Xray Tube Failures

Saturday, February 21, 2015

With carefull use from x-ray technologist or radiologic technologist, x-ray tubes can provide many years of service. With inconsiderate use, x-ray tube life may be shortened substantially. The length of x-ray tube life is primarily under the control of technologist. Basically, x-ray tube life is extended by using the minimum radiographic factors of mA, kVp, and exposure time that are appropriate for each examination. Fast image receptor is also an advantage of making x-ray tube life longer.

Factors causes x-ray tube failure:


Thermal Characteristics of the x-ray tube

 

Enormous heat is generated in the  anode of the x-ray tube during x-ray exposure, this heat must be dissipated for the x-ray tube to continue to function.


x-ray tube failure

Bearing Damage

 

During an exposure lasting 1 to 3 seconds, the temperature of the anode may be sufficient to cause it to glow like an incandescent bulb. But this heat is dissipated by radiation. Between exposure, heat is dissipated, primarily through conduction but some heat during conduction is conducted through narrow molybdenum neck to the rotor bearings. And excessive heat of bearings will results in increased rotational friction and may cause an imbalance to the rotor anode assembly. Bearing damage is another cause of tube failure.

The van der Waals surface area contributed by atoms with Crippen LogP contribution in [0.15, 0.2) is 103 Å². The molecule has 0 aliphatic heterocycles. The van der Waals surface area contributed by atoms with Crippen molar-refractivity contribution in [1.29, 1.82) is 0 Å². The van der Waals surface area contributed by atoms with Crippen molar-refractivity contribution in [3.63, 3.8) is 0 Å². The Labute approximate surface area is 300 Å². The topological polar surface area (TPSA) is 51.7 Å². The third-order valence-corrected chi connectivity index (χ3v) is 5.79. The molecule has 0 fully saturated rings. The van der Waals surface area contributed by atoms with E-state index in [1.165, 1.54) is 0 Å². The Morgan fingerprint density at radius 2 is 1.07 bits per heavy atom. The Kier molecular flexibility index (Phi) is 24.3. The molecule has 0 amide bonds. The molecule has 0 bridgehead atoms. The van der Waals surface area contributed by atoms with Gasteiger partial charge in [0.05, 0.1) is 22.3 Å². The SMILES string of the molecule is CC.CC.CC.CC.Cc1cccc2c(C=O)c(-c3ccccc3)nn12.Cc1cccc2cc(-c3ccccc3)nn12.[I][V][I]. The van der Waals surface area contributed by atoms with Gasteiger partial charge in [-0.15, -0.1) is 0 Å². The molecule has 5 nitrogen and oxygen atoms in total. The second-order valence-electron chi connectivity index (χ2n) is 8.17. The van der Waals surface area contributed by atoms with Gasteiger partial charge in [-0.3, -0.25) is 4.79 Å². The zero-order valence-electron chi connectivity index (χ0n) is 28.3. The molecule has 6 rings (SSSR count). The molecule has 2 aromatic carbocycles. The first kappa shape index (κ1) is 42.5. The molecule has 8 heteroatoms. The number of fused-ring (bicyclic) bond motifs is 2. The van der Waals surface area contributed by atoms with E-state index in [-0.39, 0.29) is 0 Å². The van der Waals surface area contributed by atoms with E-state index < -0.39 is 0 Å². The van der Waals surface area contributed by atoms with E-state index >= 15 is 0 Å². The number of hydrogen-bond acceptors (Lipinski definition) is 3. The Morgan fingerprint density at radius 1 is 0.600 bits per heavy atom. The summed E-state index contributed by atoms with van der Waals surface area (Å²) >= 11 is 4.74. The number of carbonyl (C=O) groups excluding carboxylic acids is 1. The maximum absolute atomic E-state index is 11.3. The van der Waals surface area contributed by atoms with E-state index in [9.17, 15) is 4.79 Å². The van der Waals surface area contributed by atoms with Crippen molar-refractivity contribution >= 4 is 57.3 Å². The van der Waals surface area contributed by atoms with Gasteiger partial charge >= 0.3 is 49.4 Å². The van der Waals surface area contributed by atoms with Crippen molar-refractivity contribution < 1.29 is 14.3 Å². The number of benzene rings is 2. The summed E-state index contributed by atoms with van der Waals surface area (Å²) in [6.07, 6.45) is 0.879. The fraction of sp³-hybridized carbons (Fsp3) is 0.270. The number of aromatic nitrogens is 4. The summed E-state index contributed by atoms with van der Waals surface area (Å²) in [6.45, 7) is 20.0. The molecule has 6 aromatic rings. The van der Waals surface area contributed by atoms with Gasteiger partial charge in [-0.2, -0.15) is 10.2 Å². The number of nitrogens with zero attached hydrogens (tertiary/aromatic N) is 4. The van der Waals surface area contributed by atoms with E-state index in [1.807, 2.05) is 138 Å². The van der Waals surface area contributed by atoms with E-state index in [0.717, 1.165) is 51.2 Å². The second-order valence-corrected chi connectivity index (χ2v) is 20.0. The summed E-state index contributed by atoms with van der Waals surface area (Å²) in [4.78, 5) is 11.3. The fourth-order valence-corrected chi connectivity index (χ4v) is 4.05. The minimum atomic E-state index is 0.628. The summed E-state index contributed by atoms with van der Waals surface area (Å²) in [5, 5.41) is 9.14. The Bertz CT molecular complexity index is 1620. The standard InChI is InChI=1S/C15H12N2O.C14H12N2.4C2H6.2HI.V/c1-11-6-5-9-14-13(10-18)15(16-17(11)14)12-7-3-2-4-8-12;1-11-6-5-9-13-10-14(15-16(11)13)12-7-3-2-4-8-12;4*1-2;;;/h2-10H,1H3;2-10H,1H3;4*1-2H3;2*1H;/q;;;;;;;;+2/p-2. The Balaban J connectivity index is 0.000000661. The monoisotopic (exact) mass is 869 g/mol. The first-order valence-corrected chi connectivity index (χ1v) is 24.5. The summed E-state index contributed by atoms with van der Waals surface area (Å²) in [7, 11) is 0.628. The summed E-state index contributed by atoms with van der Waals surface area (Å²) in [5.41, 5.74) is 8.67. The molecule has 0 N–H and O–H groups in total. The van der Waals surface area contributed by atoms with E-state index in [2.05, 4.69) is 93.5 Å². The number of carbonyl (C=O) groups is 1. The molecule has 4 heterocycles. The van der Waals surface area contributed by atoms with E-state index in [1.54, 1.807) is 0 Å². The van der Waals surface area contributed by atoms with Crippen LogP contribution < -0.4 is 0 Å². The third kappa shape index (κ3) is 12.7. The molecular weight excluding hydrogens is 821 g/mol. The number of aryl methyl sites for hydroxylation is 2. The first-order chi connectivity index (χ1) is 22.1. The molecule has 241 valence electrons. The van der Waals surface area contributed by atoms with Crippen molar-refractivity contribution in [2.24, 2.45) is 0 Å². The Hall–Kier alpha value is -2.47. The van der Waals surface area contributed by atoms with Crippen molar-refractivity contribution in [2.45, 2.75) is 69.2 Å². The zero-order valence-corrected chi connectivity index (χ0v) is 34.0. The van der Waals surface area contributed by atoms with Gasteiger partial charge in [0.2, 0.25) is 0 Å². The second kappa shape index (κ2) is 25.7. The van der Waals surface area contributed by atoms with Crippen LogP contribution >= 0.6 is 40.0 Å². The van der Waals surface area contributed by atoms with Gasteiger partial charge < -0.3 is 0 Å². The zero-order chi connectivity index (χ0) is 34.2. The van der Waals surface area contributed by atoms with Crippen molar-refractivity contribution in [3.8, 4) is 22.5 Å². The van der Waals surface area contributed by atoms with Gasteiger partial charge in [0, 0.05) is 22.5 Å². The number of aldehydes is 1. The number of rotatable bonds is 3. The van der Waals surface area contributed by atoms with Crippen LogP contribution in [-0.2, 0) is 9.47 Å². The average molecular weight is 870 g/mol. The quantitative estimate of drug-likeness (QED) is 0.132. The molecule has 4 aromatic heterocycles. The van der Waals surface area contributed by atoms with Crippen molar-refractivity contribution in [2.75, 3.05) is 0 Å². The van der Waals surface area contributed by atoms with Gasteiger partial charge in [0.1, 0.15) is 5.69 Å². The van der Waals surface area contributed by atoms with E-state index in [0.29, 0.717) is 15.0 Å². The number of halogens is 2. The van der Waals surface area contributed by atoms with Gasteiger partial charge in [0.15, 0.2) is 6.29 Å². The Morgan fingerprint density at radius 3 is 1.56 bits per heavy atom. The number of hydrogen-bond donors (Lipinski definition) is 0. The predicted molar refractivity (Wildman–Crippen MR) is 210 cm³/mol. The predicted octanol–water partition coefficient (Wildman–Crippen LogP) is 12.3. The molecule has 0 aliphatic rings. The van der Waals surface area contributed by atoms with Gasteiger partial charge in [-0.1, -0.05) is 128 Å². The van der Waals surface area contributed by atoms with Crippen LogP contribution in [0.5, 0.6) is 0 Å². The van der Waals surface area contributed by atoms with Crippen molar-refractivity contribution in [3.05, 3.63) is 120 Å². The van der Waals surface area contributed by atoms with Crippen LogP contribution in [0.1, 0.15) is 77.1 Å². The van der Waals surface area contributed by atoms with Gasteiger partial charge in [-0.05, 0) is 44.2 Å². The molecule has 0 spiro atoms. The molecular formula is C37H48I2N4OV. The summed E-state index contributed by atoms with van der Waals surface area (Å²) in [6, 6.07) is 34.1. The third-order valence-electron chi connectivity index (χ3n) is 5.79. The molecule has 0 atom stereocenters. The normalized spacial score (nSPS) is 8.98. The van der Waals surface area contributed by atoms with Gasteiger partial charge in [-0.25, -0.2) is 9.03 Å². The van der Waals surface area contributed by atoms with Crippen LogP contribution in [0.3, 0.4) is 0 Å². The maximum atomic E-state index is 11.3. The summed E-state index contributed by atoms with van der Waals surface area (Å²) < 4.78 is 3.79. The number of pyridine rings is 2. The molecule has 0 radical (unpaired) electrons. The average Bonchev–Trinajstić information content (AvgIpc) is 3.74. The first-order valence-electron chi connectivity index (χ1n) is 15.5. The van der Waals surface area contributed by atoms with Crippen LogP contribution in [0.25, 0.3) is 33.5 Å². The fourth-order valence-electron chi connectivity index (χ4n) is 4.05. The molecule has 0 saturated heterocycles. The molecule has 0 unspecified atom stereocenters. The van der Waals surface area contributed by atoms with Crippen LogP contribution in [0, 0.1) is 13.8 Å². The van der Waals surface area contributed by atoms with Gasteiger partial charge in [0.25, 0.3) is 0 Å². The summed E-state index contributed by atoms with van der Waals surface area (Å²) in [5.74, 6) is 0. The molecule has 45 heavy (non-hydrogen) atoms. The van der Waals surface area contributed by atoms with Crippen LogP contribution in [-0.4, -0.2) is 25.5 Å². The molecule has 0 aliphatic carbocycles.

One example of x-ray tube thermal stress is during fluoroscopy, during fluoroscopy, the x-ray tube current is usually less than 5 mA, unlike in radiography a hundreds of mA is used. Under such fluoroscopic situations, the rate of heat from the rotating target attains equilibrium with the rate of heat input, and sometimes this rate is sufficiently to cause a defects in the surface of the target. However, when continuous heat delivered to the rotor assembly, the oil bath, and the x-ray tube housing, not only the bearing will fail, but also the glass enclosure can crack and failure of the tube housing.


Intermittent Change in Tube Current

 

Even in normal use of x-ray tube, the temperature of the filament is high, the tungsten atoms are slowly vaporized, and the plate in the glass or metal enclosure. This will cause an abrupt and intermittent change in tube current, which often leads to arcing and tube failure.

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